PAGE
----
After searching around the deep untracked snow in the forest for about half an hour, we located the outhouse and a reasonable spot to put up our tarp and tent. Tadhg shovelled a tent pad 2 feet into the snow, as well as the outhouse door (about 3 feet deep) and some stairs down to it. Fiona wanted desperately to help with the shovelling, and she finally got a turn when it came to shovelling out a pad for us to sleep on below the tarp. Tadhg also dug a snow cave that he thought Fiona should sleep in – I told him he had to make it big enough for the both of us, but he was tired of shovelling.
The Allenby junction is surrounded by mountains and is as beautiful as it is remote. I would definitely be willing to walk the 17km to stay there again. It was also higher and colder than our previous campground. When we got to checking the thermometer at 9:30AM it was -14ºC after warming up for a couple of hours so we estimate it was around -18ºC at night. It seems I was pushing my -10º sleeping bag a little. Nonetheless I was comfy enough to sleep and everyone was better rested when we got up.
Our stretch goal for the weekend was to make it to the top of Assiniboine pass where we hoped to get a view of the iconic mountain as well as the surrounding area.
The last 4 km to the top of the pass were fairly steep and since they were quite icy, we used snowshoes for the extra traction. The climb was well worth it even though Assiniboine was shrouded in cloud and snow, it was still somewhat visible and we sat facing it while eating our snack.
Afterwards, we made the trip back down to the campground to collect our stuff and make the return hike to BR9.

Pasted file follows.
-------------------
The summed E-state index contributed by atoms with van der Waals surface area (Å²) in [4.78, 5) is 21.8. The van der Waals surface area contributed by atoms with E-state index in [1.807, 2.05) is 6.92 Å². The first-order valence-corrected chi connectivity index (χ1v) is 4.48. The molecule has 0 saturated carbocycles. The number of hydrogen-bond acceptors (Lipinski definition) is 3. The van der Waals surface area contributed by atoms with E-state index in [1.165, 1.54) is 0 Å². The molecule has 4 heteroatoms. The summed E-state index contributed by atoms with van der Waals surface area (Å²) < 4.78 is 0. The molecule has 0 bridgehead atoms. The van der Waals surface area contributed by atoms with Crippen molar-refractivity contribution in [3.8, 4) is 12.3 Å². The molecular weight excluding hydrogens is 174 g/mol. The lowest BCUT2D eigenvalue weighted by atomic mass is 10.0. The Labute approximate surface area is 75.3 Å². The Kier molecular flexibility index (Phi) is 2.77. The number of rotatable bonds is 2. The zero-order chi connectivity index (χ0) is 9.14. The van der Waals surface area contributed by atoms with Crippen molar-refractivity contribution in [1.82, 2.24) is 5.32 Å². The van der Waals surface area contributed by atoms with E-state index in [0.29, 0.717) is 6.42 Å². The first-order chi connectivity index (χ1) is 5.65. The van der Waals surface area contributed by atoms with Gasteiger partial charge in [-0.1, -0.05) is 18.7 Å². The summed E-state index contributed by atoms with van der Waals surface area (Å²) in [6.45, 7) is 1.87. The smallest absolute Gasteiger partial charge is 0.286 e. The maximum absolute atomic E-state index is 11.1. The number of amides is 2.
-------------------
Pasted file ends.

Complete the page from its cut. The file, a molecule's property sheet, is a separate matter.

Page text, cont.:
I was last to leave the campground and as I pulled out, I broke one of the poles that pull the sled. After a hasty repair, I got moving on the trail again. Unfortunately, my repair was not as effective as I hoped and my ability to steer the sled was very limited. Also, whenever the sled got more than a tiny bit sideways, the working bar would pull the sled over, forcing me to drop my pack to run back to put the sled back upright. After about 50 iterations of the sled rolling game. I finally caught up to Tania and the kids waiting for me. This meant that Tadhg could follow behind to right the sled and to pull on a brake rope for descents.
It was past our usual dinner time when we got back to camp, but we got everything set up quickly and though we had to eat in the dark, we weren’t as put out as we might have been.
I took a few minutes in the morning to revise my sled repairs into something I thought I could deal with and we were off right around noon with Fiona skiing again and the rest of us hiking. After the climb from Spray Lake, I even put on my skis for the last 3 or so km back to the car. Finny still says that only she went ski camping since I didn’t ski enough for it to count – she was the only one to ski the whole way between the campsites.